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Essays on Forecasting Financial Markets Using Decomposition, Constraints and Extreme Learning Machine

  • Author(s): Xi, Zhou
  • Advisor(s): Lee, TaeHwy
  • Gonzalez-Rivera, Gloria
  • et al.
Abstract

Chapter 1 and 2 discuss how to use a decomposition model to make a density forecast of the financial return and how to improve this density forecast by imposing matching moment constraints. The density forecast model is based on a decomposition of financial returns into the absolute return and the sign of the return. We also use the maximum entropy

principle for the out-of-sample density forecast subject to the constraint

that matches the mean forecasts from the decomposition model and a simple regression model. In Chapter 1 (joint with Professor Tea-Hwy Lee),

We show that when the mean forecast from the decomposition model deviates from that of the mean return, imposing the matching mean forecast constraint will tilt the density forecast of the decomposition model and improve over the density forecast of the original decomposition model. In Chapter 2 (joint with Professor Tae-Hwy Lee and Ru Zhang), we further improve the decomposition model by using dependent copula functions, and we show that the risk forecast produced by the decomposition density forecast model is superior to RiskMetrics in terms of giving higher coverage probability and lower predictive quanitle loss in extreme events of large loss for monthly returns.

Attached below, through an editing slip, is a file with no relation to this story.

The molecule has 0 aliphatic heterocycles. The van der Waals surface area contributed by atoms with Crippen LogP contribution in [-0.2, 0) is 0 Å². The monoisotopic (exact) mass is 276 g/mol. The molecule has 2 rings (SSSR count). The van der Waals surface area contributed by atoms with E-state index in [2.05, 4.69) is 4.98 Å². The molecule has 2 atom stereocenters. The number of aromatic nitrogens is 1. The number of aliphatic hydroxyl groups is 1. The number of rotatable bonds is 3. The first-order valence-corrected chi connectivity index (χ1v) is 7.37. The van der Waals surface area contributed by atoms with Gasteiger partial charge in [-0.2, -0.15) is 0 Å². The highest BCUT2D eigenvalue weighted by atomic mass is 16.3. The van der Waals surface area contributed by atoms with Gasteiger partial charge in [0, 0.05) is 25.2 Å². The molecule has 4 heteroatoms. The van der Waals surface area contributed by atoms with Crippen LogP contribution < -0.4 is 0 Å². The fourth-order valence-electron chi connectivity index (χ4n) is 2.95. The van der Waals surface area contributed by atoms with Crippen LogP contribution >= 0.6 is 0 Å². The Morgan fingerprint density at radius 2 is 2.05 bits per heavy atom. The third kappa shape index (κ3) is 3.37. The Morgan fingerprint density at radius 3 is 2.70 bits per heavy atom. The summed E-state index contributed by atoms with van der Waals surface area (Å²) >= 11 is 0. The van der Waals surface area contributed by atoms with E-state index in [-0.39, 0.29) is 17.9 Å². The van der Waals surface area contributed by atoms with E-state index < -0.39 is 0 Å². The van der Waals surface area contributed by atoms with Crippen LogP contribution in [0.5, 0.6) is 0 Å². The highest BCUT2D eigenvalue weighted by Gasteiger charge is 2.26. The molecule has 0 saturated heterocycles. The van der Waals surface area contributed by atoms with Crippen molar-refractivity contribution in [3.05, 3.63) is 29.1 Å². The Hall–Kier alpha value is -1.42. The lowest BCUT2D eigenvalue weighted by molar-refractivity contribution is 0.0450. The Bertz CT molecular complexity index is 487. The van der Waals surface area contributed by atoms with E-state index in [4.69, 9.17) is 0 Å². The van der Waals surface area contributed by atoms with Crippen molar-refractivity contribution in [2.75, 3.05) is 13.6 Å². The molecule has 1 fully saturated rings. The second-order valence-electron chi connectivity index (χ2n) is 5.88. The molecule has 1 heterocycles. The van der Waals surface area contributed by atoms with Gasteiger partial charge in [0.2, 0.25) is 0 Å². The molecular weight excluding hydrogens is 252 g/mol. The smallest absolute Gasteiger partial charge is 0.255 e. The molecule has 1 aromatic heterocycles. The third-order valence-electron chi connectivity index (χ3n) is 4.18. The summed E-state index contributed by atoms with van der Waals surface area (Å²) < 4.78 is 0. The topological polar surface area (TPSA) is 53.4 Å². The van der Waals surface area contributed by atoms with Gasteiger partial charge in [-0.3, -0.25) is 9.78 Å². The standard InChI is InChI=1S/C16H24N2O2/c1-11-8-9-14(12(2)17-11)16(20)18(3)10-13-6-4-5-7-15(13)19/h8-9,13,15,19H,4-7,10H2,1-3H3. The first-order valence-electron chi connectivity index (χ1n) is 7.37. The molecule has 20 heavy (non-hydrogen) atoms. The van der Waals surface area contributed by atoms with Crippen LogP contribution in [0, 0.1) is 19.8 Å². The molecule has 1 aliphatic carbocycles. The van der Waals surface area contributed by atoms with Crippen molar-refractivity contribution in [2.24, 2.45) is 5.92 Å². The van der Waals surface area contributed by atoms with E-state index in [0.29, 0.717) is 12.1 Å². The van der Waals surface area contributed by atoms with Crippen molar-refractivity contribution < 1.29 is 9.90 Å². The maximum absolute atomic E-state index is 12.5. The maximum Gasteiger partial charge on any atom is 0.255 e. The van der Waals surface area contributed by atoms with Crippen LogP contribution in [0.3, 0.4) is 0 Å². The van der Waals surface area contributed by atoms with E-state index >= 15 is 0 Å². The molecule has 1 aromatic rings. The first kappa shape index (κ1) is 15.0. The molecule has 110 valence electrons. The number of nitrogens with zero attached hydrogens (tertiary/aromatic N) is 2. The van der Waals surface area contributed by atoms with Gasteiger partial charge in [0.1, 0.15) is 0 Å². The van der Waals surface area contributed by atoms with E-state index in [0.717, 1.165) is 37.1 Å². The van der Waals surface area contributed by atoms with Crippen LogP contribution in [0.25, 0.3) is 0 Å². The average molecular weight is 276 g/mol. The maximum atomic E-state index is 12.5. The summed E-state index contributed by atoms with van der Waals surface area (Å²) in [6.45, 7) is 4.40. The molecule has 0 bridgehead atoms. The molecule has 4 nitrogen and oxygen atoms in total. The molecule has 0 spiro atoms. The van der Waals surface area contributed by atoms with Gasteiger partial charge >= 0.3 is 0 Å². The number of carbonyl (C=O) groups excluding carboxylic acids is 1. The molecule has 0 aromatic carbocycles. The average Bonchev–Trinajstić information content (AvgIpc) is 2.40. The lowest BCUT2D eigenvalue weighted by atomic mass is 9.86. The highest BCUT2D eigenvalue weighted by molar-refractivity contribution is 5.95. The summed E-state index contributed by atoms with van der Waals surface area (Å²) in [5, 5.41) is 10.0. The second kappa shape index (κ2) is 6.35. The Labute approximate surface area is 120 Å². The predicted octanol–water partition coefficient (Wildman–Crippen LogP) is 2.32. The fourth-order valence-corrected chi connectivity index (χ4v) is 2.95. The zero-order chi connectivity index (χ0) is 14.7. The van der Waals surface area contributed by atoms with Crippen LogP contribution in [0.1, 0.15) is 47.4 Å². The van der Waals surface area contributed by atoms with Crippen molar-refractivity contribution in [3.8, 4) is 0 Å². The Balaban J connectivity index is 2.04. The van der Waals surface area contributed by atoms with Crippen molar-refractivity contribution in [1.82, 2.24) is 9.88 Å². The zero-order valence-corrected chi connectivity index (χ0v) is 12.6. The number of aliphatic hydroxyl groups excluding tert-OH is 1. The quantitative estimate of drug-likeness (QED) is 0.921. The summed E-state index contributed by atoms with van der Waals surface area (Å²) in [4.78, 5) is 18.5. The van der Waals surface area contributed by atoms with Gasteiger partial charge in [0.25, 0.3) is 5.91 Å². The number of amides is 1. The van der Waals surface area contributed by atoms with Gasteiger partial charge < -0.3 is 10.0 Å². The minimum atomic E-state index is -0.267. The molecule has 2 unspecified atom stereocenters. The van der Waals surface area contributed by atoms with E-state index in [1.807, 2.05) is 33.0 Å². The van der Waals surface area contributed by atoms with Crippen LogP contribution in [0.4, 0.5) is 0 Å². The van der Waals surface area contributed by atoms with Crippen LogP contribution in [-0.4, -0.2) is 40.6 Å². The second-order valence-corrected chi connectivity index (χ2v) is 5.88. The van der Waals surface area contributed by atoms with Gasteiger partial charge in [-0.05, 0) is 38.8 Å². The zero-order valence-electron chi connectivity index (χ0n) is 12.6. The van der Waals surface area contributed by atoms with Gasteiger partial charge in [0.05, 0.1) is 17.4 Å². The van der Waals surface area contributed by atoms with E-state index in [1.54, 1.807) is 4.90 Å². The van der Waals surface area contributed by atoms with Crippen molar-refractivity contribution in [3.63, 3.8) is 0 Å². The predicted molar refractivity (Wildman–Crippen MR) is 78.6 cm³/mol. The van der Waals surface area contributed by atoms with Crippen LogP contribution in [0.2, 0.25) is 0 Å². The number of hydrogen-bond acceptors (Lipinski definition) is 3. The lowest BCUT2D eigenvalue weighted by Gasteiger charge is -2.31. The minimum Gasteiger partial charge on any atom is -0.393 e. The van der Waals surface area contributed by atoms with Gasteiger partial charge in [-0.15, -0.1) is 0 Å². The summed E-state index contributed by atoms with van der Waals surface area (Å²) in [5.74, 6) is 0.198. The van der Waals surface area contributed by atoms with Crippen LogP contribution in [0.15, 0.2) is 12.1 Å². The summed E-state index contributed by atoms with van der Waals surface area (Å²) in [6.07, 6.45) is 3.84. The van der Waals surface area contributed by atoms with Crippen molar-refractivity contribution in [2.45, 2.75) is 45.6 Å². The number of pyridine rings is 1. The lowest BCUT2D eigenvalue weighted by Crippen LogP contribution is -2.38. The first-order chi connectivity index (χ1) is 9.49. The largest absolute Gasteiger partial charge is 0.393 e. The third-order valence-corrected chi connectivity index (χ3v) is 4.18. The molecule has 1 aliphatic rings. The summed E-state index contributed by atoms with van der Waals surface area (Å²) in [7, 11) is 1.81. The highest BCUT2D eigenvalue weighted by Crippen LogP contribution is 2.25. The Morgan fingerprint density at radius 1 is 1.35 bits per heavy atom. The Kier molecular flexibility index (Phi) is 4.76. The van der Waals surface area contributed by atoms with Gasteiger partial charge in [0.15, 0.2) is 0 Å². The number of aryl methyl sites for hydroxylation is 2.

Chapter 3 and 4 (joint with Professor Tae-Hwy Lee and Ru Zhang) deal with the testing of nonlinearity of time series data by using artificial neural network (ANN). In Chapter 3, we find that the original Lee, White and Granger (LWG, 1993) test is sensitive to the randomly generated activation parameters since they consider a fairly small number (10 or 20) of random hidden unit activations. To solve this problem, we simply increase the number of randomized hidden unit activations to a very large number (e.g., 1000). We show that using many randomly generated activation parameters can robustify the performance of the ANN test when it is applied to a real empirical data. This robustification is reliable and useful in practice, and can be achieved at no cost as increasing the number of random activations is almost costless given today¡&hibar;s computer technology. In Chapter 4, we further consider different types of regularization of the dimensionality, such as principal component analysis (PCA), Lasso, Pretest, partial least squares (PLS), among others. We demonstrate that while these supervised regularization methods such as Lasso, Pretest, PLS, may be useful for forecasting, they may not be used for testing because the supervised regularization would create the post-sample inference or post-selection inference (PoSI) problem. Our Monte Carlo simulation shows that the PoSI problem is especially severe with PLS and Pretest while it seems relatively mild or even negligible with Lasso.

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